But, there are some firm and obdurate foreheads, whose resolution can laugh their sins out of countenance. There are so large and able gorges, as that they can swallow and digest bloody murders, without complaint; who, with the same hands, which they have since their last meal embrued in blood, can freely carve to themselves large morsels at the next sitting. Believest thou, that such a man's heart laughs with his face? will not he dare to be a hypocrite, that durst be a villain? These glow-worms, when a night of sorrow compasses them, make a lightsome and fiery shew of joy; when, if thou press them, thou findest nothing but a cold and crude moisture. Knowest thou not, that there are those, which count it

no shame to sin; yet count it a shame to be checked with remorse, especially so as others' eyes may descry to whom repentance seems base-mindedness, unworthy of him, that professes wisdom and valour? Such a man can grieve, when none sees it; but himself can laugh, when others see it; himself, feels not. Assure thyself, that man's heart bleedeth, when his face counterfeits a smile he wears out many waking hours, when thou thinkest he resteth: yea, as his thoughts afford him not sleep, so his very sleep affords him not rest; but, while his senses are tied up, his sin is loose; representing itself to him in the ugliest shape, and frighting him with horrible and hellish dreams. And if, perhaps, custom hath bred a carelessness in him, as we see that usual whipping makes the child not care for the rod: yet an unwonted extremity of the blow shall fetch blood of the soul; and make. the back, that is most hardened, sensible of smart; and, the further the blow is fetched, through intermission of remorse, the harder it must needs alight. Therefore, I may confidently tell the careless sinner, as that bold tragedian said to his great Pompey: "The time shall come, wherein thou shalt fetch deep sighs; and therefore shalt sorrow desperately, because thou sorrowedst not sooner." The fire of the conscience may lie, for a time, smothered with a pile of green wood, that it cannot be discerned; whose moisture when once it hath mastered, it sends up so much greater flame, by how much it had greater resistance. Hope not then, to stop the mouth of thy conscience from exclaiming, while thy sin continues that endeavour is both vain and hurtful. So I have seen them, that have stopt the nostril for bleeding, in hope to stay the issue; when the blood, hindered in his former course, hath broken out of the mouth, or found way down into the stomach. The conscience is not pacifiable, while sin is within to vex it; no more than an angry swelling can cease throbbing and aching, while the thorn or the corrupted matter lies rotting underneath. Time, that remedies all other evils of the mind, increaseth this; which, like to bodily diseases, proves worse with continuance, and grows upon us with our age.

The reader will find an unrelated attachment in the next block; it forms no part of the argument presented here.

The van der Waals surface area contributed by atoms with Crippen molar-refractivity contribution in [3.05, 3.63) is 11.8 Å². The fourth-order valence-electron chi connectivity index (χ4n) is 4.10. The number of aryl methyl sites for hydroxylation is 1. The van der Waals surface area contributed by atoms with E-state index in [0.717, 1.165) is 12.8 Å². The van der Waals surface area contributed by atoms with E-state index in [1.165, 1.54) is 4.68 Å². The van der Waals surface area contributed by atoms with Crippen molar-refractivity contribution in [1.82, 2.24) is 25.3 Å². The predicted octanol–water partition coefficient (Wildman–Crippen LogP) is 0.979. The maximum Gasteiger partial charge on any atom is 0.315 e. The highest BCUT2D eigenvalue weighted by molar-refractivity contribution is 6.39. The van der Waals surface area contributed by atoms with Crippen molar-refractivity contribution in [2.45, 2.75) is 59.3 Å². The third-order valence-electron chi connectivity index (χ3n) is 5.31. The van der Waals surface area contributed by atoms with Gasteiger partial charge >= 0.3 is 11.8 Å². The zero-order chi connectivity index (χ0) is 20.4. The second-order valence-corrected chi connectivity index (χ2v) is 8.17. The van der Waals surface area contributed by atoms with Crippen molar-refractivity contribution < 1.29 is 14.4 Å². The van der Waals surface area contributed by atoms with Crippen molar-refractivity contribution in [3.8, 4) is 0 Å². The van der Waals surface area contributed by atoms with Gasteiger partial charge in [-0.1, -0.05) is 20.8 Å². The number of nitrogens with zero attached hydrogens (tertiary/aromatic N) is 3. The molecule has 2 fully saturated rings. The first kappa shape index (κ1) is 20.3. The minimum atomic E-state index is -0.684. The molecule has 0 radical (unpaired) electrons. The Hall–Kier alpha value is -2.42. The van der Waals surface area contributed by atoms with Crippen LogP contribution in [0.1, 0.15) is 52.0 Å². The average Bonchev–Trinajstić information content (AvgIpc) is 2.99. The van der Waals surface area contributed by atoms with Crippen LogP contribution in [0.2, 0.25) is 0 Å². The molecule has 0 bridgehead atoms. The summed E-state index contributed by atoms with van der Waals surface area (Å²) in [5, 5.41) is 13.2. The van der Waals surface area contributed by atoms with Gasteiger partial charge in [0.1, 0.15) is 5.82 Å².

The Remedy of an Unquiet Conscience.

THERE can be, therefore, no peace, without reconciliation: thou canst not be friends with thyself, till with God: for thy conscience, which is thy best friend while thou sinnest not, like an honest servant takes his Master's part against thee when thou hast sinned; and will not look straight upon thee, till thou upon God; not daring to be so kind to thee, as to be unfaithful to his Maker.

There can be no reconciliation, without remission. God can neither forget the injury of sin, nor dissemble hatred. It is for men and those of hollow hearts, to make pretences contrary to their affections: soothings, and smiles, and embracements, where we mean not love, are from weakness; either for that we fear our insufficiency of present revenge, or hope for a fitter opportunity after

wards, or for that we desire to make our further advantage of him to whom we mean evil. These courses are not incident into an Almighty power; who, having the command of all vengeance, can smite where he list, without all doubtings or delays.

There can be no remission, without satisfaction. Neither dealeth God with us, as we men with some desperate debtors; whom, after long dilations of payments and many days broken, we altogether let go for disability, or at least dismiss them upon an easy composition. All sins are debts: all God's debts must be discharged. It is a bold word, but a true; God should not be just, if any of his debts should pass unsatisfied. The conceit of the profane vulgar makes him a God ali of Mercies; and, thereupon, hopes for don, without payment. Fond and ignorant presumption, to disjoin mercy and justice in him, to whom they are both essential; to make mercy exceed justice in him, in whom both are infinite! Darest thou hope God can be so kind to thee, as to be unjust to himself? God will be just go thou on to presume and perish.